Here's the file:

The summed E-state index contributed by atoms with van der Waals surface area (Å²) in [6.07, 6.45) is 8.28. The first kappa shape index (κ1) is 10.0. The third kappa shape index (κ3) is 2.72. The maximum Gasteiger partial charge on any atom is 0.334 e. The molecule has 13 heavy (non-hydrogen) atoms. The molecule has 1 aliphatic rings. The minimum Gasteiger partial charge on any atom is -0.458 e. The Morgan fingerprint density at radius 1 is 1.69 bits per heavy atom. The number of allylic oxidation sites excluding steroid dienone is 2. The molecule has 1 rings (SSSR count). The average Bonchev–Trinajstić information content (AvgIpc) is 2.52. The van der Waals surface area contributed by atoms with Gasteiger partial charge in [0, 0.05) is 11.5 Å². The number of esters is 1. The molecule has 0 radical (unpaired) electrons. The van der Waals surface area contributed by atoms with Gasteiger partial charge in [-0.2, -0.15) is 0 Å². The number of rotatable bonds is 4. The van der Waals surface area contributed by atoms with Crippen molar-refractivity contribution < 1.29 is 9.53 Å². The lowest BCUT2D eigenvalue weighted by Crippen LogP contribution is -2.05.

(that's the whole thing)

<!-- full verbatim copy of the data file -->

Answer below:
The summed E-state index contributed by atoms with van der Waals surface area (Å²) in [6.07, 6.45) is 8.28. The first kappa shape index (κ1) is 10.0. The third kappa shape index (κ3) is 2.72. The maximum Gasteiger partial charge on any atom is 0.334 e. The molecule has 13 heavy (non-hydrogen) atoms. The molecule has 1 aliphatic rings. The minimum Gasteiger partial charge on any atom is -0.458 e. The Morgan fingerprint density at radius 1 is 1.69 bits per heavy atom. The number of allylic oxidation sites excluding steroid dienone is 2. The molecule has 1 rings (SSSR count). The average Bonchev–Trinajstić information content (AvgIpc) is 2.52. The van der Waals surface area contributed by atoms with Gasteiger partial charge in [0, 0.05) is 11.5 Å². The number of esters is 1. The molecule has 0 radical (unpaired) electrons. The van der Waals surface area contributed by atoms with Gasteiger partial charge in [-0.2, -0.15) is 0 Å². The number of rotatable bonds is 4. The van der Waals surface area contributed by atoms with Crippen molar-refractivity contribution < 1.29 is 9.53 Å². The lowest BCUT2D eigenvalue weighted by Crippen LogP contribution is -2.05.